How To: Tailor a man’s shirt to fit a woman

Today’s blog is a repost from one of my favourite tailoring blogs:

Not only is the writer Australian, but this blog is full of detailed instructions and photos that will enhance your sewing in no time.


How to tailor a shirt
(Refashion a men’s shirt to fit a woman)

Topman shirt

Men’s clothes are usually bigger than women’s.

So any reconstruction that involves converting a man’s top to fit a woman would need to be made smaller.
Specifically, narrower in three areas:
  • shoulders
  • sleeves
  • trunk (the upper body)

The only exception is the boob area. Most men don’t have boobs, so they’re usually made with straight squares of materials which skim over their chest, without calling attention to anything in the bust area. Men’s shirts are shapeless in the front. Women’s shirts, on the other hand, tend to have a dart or pleat under the bust to create that curve.

Anyway, we’ll need darts here to accommodate for those curves if you are sewing for a female silhouette.


It will be easier to put in darts before you narrow the trunk.


Here’s how to reconstruct that man’s shirt to fit a woman!
1) Narrow the shoulder-to-shoulder width
2) Put darts under the bust so that shirt will curve over boobs
3) Narrow the sleeves and trunk of the shirt


Please read all instructions first 🙂


STEP 1: Put on the shirt and mark the end of your shoulder.



STEP 2: Take shirt off. Draw a curve from the shoulder mark to the armpit, under the original armhole seams. This will be your new armhole. Fold the shirt in half and cut your curve, cutting off both sleeves together.



STEP 3: Turn shirt and both sleeves inside out. Arrange so that the right sleeve is with the right side of the shirt, and the left sleeve with the left side of the shirt. The buttonholes on the cuff should be on the bottom.



STEP 4: Pin the sleeves back onto the shirt. Do this by matching the yoke seams together at the top of the shirt with the yoke seams on the sleeves. The right sides (the outside of the shirt) need to face each other.

You’ll have a hole at the armpit because the hole of the sleeve is smaller than the armhole of the shirt. Just try to pin together the sleeve and the shirt as much as possible to keep this hole small.


STEP 5: Sew the sleeves and the shirt together 🙂 Go slowly since you’re sewing a circle.



STEP 1: Put shirt on inside out. Draw an angled line from just underneath a boob towards the side of the shirt.  This will be the dart.

If you notice the dart extends onto a shirt pocket, either start the dart below the pocket, or remove the pocket first.


STEP 2: Take the shirt off. Use a ruler to extend the line to the edge of the shirt.


STEP 3: We need to copy the dart onto the other side of the shirt. If you used chalk, just fold the shirt in half and transfer the chalk line to the other side. If you want it accurate, take these three measurements

a) The horizontal width from the top of the dart to the side of the shirt.
b) The length down the side of the shirt from the armhole to the horizontal line I drew with step A.
c) The length down the side of the shirt from the armhole to the end of the dart.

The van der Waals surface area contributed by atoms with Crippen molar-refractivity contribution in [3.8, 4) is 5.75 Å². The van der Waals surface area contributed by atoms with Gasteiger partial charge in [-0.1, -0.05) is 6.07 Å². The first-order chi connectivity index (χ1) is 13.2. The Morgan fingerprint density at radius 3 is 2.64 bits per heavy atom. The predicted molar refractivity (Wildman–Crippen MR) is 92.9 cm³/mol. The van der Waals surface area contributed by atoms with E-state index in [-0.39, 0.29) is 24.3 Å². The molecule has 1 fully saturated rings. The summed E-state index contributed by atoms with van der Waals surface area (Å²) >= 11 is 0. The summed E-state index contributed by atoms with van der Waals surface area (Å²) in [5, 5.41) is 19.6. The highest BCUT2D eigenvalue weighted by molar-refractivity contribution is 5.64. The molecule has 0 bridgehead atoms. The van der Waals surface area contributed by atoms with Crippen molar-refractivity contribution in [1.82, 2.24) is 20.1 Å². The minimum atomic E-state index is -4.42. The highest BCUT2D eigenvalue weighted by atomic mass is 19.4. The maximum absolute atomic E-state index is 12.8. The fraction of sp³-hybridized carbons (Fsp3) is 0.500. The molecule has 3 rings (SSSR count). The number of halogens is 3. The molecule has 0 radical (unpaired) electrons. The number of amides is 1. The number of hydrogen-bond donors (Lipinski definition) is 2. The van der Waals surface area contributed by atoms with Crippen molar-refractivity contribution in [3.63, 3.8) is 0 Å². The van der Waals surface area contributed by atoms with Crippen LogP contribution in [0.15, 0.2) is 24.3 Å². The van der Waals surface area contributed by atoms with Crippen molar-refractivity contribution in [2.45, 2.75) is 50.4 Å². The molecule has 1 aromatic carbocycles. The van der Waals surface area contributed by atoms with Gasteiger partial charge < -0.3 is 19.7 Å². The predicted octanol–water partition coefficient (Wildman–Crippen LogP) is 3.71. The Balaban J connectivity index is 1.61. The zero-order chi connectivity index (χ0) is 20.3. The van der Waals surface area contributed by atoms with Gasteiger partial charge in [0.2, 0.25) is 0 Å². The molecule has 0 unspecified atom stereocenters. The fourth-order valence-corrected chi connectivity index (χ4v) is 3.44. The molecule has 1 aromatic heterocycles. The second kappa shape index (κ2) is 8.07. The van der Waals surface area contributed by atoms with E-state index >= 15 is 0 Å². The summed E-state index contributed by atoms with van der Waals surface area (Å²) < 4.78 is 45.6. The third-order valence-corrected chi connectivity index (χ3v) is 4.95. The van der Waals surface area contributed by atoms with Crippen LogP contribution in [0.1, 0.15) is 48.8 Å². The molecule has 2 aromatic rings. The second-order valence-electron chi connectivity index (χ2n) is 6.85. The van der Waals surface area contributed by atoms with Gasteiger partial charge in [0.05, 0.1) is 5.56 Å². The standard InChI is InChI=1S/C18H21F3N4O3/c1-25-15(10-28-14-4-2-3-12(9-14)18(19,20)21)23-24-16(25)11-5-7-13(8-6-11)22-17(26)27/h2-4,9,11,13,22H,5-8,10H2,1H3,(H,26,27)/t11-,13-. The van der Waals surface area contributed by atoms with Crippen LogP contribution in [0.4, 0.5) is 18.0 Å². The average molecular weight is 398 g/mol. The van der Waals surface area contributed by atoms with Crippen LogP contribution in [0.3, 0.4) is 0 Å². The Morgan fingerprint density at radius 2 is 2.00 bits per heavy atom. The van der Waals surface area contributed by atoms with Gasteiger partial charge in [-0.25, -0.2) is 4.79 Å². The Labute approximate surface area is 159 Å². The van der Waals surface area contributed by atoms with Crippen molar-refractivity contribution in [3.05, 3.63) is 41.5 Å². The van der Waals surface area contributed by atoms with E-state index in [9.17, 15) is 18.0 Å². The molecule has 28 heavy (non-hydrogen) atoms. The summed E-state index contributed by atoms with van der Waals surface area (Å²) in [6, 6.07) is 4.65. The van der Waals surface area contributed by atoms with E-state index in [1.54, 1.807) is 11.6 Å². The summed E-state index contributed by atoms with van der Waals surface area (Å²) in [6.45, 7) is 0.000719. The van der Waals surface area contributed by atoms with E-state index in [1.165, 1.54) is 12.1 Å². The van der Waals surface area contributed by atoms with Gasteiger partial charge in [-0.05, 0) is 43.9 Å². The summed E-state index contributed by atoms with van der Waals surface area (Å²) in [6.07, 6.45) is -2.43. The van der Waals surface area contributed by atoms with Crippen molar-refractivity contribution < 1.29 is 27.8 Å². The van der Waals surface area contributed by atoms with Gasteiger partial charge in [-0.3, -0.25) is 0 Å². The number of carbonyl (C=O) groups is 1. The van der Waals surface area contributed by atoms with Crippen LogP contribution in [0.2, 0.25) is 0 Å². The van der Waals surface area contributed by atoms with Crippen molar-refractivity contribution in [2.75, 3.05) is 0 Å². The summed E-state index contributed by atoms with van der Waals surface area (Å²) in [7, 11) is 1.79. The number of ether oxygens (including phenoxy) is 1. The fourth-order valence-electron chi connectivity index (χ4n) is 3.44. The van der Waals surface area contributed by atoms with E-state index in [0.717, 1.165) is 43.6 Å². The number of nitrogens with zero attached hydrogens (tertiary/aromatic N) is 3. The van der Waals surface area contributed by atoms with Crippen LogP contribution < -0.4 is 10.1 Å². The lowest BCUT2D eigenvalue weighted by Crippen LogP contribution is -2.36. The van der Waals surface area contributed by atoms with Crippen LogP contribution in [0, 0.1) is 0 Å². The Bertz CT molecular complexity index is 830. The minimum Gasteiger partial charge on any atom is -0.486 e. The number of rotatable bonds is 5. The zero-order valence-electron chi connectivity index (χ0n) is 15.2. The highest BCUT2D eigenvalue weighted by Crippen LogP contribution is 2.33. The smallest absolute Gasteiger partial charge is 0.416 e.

As you can see, I got a) 17cm b) 5cm c) 23cm
Use these measurements to draw an identical dart on the other side of your shirt.


STEP 4: Pin the darts.


STEP 5: Sew the darts just under the line you’ve ruled. How much under is up to you. As a general rule, if your boobs are smaller, sew closer to the line. If your boobs are bigger, sew further from the line. Curve out at the top of the dart to close it.


STEP 6: Turn the shirt right side out and try it on. If you’re happy with your darts, turn the shirt inside out again and go ahead to cut off the excess material above the dart line. Iron open the dart seams.



STEP 1: Put the shirt on inside out. Mark where your waist is and then mark where the underside of your arm is. Be a little generous as you can always keep narrowing the shirt if it’s too big.

STEP 2: Take shirt off. Draw a straight, angled line on your sleeve from the armpit to the cuff. Then draw a curve from the armpit to the bottom of the shirt. The widest part of the curve is the mark your made of your waist. Cut.


STEP 3: Pin, matching the underarm seams and the cuffs of the sleeves. Pin the trunk from the armpit down. Because of the dart, there will a bit of the back shirt hanging longer than the front.


STEP 4: Sew. Try to keep the armhole seams and dart seams open.


STEP 5: Iron open all your seams, try it on!


You can hem up the back shirt if you want the lengths of the shirt to match. I tuck in my shirts so I don’t bother. You can also cut the sleeves and resew them if they’re too long. Or make winter-y shirts into summer ones by making them short-sleeves. Do this before narrowing the sleeves. Go to the second-hand shop and buy lots of cheap men’s shirts! Or even plus-size shirts. If you find a really, really big shirt (longer than mid-thigh length) you could re-make it into a shirt dress.You can double your work wardrobe in a weekend- once you do a shirt it’s easy to just re-tailor several shirts in the same way.



Gazman shirt
Topman shirt

Rivers shirt
Geoffrey Beene shirt



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